Big cities attract migrants across the world. Source: ITAR-TASS
Keith’s research interests focus on the interface between culture, urbanism and migration. He specialises on a variety of issues, including the politics of migration and everyday life of migrants in the United Kingdom, and the dynamics of migration and city transformation in contemporary China.
Russia Beyond the Headlines: One of the biggest issues for megalopolises is migration. How should it be dealt with?
Michael Keith: The first thing I’ll say may sound like a paradox. Martin Luther King once said: “Violence is the voice of the unheard”.
Michael Keith: The best system I see is cooperation of a national government and a city government and a government at the level below that. Source: Press Photo
It means we should always keep in our minds that these events which, yes, can be very dangerous, fatal, nasty, - they didn’t happen accidentally.
And the crucial thing here is that we have to understand where it comes from. When we see the foreground we have to think about the background. Cities grow and attract migrants across the world.
But the paradox is that these cities also do not like migrants. The concentration of people in the megalopolises is producing massive step changes. But of course, it’s not only a Russian problem. It’s universal.
RBTH: So, how to avoid aggravating this situation? To avoid clashes between workers who came from abroad and locals?
M.K.: Well, locals have to understand that these workers give enormous benefit to the city.
It may help them to be more tolerant. But, of course, I see that sometimes it’s not easy.
If you live in a neighborhood where there are also a lot of migrants or just people, you’ve never heard of before, and their children start to go to school with your children and play with them in the yard, or if you see that there are some challenges in some sectors of the job market, it can be hard to get accustomed to it.
But that’s the cost. And the problem is that the cost is paid by particular districts or city areas, whereas the benefit goes to the whole megalopolis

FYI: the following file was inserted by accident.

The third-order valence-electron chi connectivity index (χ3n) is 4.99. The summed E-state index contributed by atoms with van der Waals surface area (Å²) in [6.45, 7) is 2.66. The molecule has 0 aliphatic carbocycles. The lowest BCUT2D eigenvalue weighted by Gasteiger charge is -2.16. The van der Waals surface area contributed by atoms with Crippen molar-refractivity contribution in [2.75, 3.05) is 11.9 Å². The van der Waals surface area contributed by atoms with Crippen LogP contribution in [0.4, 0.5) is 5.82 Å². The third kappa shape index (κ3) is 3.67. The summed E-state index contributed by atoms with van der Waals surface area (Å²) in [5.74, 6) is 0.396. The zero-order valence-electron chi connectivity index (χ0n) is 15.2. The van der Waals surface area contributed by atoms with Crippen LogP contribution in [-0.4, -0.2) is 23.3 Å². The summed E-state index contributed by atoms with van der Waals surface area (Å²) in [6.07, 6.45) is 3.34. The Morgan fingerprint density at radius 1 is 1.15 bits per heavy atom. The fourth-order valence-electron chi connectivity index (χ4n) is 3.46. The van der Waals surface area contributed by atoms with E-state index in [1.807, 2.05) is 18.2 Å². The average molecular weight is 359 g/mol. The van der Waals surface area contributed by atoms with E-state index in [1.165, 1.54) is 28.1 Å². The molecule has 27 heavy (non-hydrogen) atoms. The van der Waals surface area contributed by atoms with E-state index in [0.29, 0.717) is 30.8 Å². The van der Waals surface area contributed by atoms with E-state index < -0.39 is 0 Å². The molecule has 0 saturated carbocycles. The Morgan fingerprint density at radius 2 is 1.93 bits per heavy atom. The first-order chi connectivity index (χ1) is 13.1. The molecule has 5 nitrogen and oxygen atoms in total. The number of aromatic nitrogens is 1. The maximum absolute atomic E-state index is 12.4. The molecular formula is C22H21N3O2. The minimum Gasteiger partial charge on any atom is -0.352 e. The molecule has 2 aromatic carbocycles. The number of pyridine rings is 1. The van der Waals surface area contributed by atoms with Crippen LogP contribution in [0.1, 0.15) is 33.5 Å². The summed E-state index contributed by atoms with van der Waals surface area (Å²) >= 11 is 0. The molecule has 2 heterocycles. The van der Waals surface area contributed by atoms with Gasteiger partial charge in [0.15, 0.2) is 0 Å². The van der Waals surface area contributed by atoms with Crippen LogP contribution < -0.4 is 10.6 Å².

RBTH: But are there some positive examples in resolving this problem?
M.K.: I think that cities work as integration machines when some very basic principles are understood. The best example is like this: you came from one place, I’m from another. We have different geographies but the same shared future.
To cultivate these principles we need to create social institutions at a very local level. It has to be visual social justice, public debates, a system of local rights.
RBTH: What about Moscow?
M.K.: I’ve been in Moscow about 15 times, most often from 1977 to 1983. I was quite young, was a student and had a girlfriend here. When I came before it was a time of Socialism. Now, remembering that Moscow, I see that one thing from this era still exists.
It’s the pattern of Moscow, of a big periphery around Moscow. It’s a great opportunity as well as a great challenge.
How to develop such a large area with maximum efficiency? I think the Moscow Urban forum is held to find an answer to this question.
RBTH: How to develop and how to govern…
M.K.: The best system I see is cooperation of a national government and a city government and a government at the level below that. For example, in China the most dynamic structure is the district government.
Look at Shanghai, where the districts change very rapidly and in different ways. Some are not so good but others are quite smart in their development, and beautiful. That illustrates how national property can be maximally used by districts even if things in general do not go so well.
Those 18-20 districts in Shanghai each have enough power to show their own model of growth. I think this example can be quite interesting for Moscow as one of the fastest growing centres in the world.
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